# Another Birthday Probability Problem

1. Nov 21, 2007

### e(ho0n3

[SOLVED] Another Birthday Probability Problem

1. The problem statement, all variables and given/known data
Given 20 people, what is the probability that among the 12 months in the year there are 4 months containing exactly 2 birthdays and 4 containing exactly three birthdays.

2. Relevant equations
Axioms and basic theorems of probability.

3. The attempt at a solution
The sample space of this problem is a set of 20-tuples (n_1, ..., n_20) where n_i is an integer from 1 to 12 representing the month person i was born in. The sample space has u = 12^20 elements.

Divide the people into 8 distinct groups, 4 of 2 and 4 of 3. This can be done in

$$v = \frac{20!}{2!^4 3!^4}$$

ways. Now each of these 8 groups needs to be assigned to a distinct month. Pick any ordering of the groups. The first group has 12 months to choose from, the second has 11 months to choose from, etc. There are thus w = 12 * 11 * ... * 5 = 12!/4! assignments.

The probability sought is vw/u. Unfortunately, when I calculate this I get a different answer than the book's 1.0604 x 10^-3. Where could I have gone wrong?

2. Nov 21, 2007

### Avodyne

Your counting of the ways to assign the groups to months is not correct. Four months get assigned 4 people each (call these months "red"), four get assigned 2 people each ("blue"), and four get assigned 0 people each ("green"). How many distinct ways are there to "color" the 12 months?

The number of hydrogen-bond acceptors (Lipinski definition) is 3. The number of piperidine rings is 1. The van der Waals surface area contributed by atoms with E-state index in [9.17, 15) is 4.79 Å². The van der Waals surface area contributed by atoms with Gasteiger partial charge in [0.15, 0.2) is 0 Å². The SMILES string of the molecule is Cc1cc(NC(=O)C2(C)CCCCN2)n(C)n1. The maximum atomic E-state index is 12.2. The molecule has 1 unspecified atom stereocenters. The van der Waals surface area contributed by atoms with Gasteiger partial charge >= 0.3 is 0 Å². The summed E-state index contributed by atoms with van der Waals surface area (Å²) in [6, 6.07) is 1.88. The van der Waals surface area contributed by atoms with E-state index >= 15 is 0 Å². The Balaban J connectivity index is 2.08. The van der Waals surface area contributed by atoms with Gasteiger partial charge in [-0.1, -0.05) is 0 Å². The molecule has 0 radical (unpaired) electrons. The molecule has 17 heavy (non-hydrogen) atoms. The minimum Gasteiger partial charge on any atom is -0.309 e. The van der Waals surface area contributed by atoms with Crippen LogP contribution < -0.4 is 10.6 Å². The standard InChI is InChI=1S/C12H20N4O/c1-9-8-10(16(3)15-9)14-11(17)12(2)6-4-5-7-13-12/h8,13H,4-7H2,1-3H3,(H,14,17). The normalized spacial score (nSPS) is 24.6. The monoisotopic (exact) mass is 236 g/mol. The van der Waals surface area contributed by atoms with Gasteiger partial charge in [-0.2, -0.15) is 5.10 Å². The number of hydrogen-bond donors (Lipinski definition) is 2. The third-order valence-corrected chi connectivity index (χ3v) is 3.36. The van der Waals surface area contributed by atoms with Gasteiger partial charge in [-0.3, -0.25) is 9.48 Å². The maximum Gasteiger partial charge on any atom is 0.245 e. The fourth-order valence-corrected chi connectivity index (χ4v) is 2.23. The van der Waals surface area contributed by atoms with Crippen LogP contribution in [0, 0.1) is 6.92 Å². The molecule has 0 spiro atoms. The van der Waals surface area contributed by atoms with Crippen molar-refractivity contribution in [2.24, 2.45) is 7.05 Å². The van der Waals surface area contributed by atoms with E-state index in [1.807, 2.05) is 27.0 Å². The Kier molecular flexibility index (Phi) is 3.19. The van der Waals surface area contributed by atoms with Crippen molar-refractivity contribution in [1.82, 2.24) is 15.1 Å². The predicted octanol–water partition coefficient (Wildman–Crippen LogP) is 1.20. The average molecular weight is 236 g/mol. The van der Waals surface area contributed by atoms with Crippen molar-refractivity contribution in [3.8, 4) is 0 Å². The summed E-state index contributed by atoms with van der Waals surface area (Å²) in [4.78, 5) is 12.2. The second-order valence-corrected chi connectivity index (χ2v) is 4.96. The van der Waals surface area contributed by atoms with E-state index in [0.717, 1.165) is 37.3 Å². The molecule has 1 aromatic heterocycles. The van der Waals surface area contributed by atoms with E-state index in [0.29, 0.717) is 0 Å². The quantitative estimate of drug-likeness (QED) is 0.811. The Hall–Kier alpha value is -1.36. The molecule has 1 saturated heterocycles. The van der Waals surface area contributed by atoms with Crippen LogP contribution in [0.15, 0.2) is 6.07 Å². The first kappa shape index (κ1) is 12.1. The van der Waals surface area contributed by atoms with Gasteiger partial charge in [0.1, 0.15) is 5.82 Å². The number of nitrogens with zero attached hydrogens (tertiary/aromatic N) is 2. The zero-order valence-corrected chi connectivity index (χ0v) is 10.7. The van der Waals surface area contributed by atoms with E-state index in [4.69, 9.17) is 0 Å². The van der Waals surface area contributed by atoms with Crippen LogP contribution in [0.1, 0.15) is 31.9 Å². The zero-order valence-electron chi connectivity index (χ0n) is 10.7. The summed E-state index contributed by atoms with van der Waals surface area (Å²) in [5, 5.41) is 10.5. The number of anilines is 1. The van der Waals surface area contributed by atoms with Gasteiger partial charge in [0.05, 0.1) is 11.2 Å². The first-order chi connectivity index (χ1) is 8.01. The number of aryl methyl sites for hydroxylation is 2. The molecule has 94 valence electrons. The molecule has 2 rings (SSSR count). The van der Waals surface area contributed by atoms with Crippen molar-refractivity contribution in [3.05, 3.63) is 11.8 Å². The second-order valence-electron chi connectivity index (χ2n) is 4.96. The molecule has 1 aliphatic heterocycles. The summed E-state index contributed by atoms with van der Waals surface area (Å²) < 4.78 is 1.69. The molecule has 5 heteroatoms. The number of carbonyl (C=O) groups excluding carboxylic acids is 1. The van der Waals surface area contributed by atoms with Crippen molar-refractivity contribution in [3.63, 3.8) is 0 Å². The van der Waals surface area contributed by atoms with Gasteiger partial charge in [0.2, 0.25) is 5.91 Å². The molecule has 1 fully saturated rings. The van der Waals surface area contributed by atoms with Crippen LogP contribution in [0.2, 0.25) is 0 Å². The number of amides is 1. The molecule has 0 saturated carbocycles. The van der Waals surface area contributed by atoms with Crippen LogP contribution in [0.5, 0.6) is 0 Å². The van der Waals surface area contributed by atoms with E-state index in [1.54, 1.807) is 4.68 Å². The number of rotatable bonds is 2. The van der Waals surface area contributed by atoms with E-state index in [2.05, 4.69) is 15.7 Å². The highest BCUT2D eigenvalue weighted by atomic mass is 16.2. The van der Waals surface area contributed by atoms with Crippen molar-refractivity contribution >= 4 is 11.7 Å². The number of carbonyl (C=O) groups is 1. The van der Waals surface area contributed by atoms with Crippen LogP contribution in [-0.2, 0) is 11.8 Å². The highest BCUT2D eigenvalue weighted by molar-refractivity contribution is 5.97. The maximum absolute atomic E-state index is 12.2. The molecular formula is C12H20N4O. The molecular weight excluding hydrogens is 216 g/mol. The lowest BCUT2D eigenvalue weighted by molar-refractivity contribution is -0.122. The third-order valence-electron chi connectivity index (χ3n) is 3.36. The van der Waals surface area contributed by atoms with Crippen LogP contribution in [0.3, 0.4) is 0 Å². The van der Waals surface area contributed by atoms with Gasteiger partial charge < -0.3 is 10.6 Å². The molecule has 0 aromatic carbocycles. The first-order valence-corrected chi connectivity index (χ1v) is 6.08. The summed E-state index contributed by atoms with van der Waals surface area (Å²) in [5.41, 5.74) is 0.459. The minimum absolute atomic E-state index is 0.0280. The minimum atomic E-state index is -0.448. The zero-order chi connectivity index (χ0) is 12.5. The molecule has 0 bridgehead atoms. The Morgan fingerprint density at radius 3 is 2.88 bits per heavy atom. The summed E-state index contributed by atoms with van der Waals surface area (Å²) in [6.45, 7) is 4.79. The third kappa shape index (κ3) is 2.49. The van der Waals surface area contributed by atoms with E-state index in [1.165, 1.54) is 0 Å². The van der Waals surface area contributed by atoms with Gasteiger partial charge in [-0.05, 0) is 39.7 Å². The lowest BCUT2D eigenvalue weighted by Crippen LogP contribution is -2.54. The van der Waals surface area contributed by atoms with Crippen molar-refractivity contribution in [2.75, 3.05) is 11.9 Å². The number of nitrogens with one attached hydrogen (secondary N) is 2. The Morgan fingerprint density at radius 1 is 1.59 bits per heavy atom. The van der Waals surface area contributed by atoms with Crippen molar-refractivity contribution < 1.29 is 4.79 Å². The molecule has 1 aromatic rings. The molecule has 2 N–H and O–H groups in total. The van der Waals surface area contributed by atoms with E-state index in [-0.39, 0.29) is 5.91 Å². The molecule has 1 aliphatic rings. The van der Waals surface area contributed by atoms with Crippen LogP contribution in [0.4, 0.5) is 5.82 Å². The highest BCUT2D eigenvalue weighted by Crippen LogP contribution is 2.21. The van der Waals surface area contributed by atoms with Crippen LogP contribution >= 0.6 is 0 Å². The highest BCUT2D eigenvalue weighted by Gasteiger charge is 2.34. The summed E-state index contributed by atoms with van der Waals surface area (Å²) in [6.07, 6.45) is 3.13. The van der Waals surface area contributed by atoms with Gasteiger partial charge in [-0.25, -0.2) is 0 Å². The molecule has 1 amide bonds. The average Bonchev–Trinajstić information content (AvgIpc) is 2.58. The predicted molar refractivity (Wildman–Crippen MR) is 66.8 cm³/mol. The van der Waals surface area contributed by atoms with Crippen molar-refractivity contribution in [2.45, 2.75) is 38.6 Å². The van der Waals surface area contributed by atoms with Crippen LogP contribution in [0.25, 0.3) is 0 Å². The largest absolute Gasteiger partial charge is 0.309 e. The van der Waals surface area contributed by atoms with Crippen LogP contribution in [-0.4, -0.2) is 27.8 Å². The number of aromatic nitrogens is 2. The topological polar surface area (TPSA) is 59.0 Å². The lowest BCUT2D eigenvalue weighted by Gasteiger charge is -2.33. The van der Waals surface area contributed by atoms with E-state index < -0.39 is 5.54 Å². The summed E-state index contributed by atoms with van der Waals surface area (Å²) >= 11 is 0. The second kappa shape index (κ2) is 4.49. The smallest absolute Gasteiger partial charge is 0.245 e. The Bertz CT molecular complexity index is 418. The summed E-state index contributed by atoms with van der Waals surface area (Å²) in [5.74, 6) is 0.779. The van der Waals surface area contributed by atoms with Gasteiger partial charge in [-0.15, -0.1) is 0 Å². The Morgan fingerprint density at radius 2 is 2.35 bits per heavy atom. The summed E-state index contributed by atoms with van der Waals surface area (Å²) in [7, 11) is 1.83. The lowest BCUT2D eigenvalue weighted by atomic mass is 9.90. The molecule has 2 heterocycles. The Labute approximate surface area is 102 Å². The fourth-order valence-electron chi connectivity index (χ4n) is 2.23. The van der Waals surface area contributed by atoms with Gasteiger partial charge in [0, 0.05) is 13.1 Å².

When I use this count for w, I get your book's answer.

3. Nov 21, 2007

### e(ho0n3

OK. I know what the problem with my counting is: In v, I'm counting permutations of possible groups. For example, if A, B, C, D are four 3-person groups, v is counting all possible 4-permutations of those groups as being distinct. v should actually be

$$\frac{20!}{2!^4 3!^4 4!^2}$$

and that will produce the correct answer.

If I leave v unchanged however and consider the orderings of the groups, then I would have to ignore certain group-month assignments. For example, if groups A, B, C, D are assigned to months 1, 2, 3, 4, then I would have to ignore the assignment of D, C, B, A to months 4, 3, 2, 1 which I'm incorrectly counting in w. To ignore these, w needs to equal C(12,4) * C(8,4). That will produce the correct answer.

Thanks for the pointer Avodyne. I will mark this thread as solved now.

4. Dec 9, 2011

### tomz

Re: [SOLVED] Another Birthday Probability Problem

Sorry, I am new to these....But I have a quick question..
If two people from the same group (same month) is picked and switched.
That would be considered as another situation in u isnt? because u have order
But that would not count on v? because v is combination?
Then how can this be true?